By the standards of the various now-defunct trolleybus systems in the United Kingdom, the Southend system was a moderately sized one, with a total of four routes, and a maximum fleet of 34 trolleybuses. 28 October 1954. None of the former Southend trolleybuses is recorded as having been preserved.The system was closed relatively early, on
|Fleet numbers||Configuration||In service||Withdrawn||Chassis||Electrical equipment||Bodywork|
|1-2||Single deck 2-axle||1925||1933||Railless Electric Co||English Electric||Short B34C|
|103||Single deck 2-axle||1927||by 1938||AEC 603||BTH||Strachan B30F|
|104||Double deck 2-axle||1928||1939||Garrett OS||English Electric||Garrett L30/25R|
|105-109||Double deck 2-axle||1929||1939||Garrett OS||English Electric||Garrett H32/28R|
|110-111||Double deck 3-axle||1930||1940||English Electric||English Electric||English Electric H30/26D|
|112-115||Double deck 2-axle||1932||1948-54||AEC 661T||English Electric||English Electric L24/24R|
|116||Double deck 3-axle||1932||1951||AEC 663T||English Electric||English Electric H31/24D|
|117-121||Double deck 2-axle||1933||1948-54||AEC 661T||English Electric||English Electric L24/24R|
|122||Double deck 2-axle||1934||unknown||Gloucester TDD||Crompton-West||Gloucester L54C|
|123||Double deck 2-axle||1935||1950?||AEC 'Q' 761T||English Electric||English Electric L26/30F|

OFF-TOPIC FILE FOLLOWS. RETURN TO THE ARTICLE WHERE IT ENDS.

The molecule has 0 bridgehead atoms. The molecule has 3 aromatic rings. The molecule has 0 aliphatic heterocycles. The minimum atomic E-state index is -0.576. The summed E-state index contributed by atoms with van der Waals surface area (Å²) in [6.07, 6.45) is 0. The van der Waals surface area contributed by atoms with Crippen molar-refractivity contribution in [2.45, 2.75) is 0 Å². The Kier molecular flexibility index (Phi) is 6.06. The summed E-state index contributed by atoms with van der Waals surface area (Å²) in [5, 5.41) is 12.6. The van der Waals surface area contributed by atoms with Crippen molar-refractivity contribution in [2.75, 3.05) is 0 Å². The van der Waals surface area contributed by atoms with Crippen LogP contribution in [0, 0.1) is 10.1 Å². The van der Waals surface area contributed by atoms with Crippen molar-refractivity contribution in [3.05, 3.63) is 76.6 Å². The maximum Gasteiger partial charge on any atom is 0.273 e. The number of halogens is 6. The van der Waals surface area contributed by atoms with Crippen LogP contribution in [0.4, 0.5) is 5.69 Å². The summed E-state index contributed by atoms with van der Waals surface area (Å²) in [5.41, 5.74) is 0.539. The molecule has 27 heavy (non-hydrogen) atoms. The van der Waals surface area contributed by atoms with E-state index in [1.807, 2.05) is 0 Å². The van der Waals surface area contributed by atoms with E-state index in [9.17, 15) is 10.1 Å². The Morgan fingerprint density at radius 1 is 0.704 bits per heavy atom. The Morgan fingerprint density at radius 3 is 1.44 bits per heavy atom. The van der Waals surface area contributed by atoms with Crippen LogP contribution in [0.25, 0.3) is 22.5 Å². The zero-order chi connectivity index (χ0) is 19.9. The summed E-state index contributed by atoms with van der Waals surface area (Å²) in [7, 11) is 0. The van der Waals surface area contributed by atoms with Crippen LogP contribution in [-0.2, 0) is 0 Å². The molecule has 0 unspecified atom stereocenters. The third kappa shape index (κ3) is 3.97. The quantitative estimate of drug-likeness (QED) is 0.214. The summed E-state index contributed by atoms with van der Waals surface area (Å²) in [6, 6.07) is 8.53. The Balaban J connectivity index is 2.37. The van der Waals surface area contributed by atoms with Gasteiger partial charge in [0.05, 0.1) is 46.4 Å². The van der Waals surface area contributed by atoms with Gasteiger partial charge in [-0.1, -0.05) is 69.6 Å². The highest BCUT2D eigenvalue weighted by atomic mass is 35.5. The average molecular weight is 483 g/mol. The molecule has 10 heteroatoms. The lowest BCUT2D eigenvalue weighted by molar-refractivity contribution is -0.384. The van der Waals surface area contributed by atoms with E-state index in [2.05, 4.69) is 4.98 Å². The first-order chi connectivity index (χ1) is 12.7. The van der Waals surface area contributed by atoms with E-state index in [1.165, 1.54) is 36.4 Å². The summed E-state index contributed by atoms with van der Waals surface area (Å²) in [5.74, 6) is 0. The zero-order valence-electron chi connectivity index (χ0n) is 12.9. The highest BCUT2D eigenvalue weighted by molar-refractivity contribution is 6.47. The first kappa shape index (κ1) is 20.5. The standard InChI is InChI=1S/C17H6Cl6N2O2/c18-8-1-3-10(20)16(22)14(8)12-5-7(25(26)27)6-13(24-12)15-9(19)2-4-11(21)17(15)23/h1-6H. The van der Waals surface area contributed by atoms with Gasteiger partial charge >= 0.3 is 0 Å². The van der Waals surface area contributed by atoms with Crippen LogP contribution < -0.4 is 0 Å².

|124-129||Double deck 2-axle||1939||1954||AEC 661T||English Electric||Strachan H30/26R|
|130||Double deck 2-axle||1945||1953||Sunbeam W||BTH||Brush UH30/26R|
|131-138||Double deck 2-axle||1945||1953||Sunbeam W||BTH||Park Royal UH30/26R|
|139-143||Single deck 2-axle||1946||1953||Leyland TB3||GEC||Massey B32R|
|144-152||Double deck 2-axle||1950||1954||Sunbeam MF2||BTH||Park Royal H28/26R|
The Chesterfield and District Tramways Company and its successors ran a tramway system in the Derbyshire town of Chesterfield, England. The first horse-drawn line opened in 1882, and in 1897, the system was taken over by Chesterfield Corporation, who extended and electrified it in 1904 and 1905. Additional tramcars were purchased, but two had to be scrapped after a disastrous fire at the depot in 1916. The system suffered from a lack of maintenance as a result of reduced staffing levels during the First World War, and the trams were replaced by trolleybuses in 1927.
The Mexborough and Swinton Traction Company was the name adopted by the Mexborough & Swinton Tramways Company in 1929 following the introduction of trolleybuses on all its routes. It operated in the West Riding of Yorkshire, England, over routes serving Manvers Main Colliery, Wath upon Dearne and the towns of Rotherham, Rawmarsh, Swinton, Mexborough, Conisbrough and the estate at Conanby.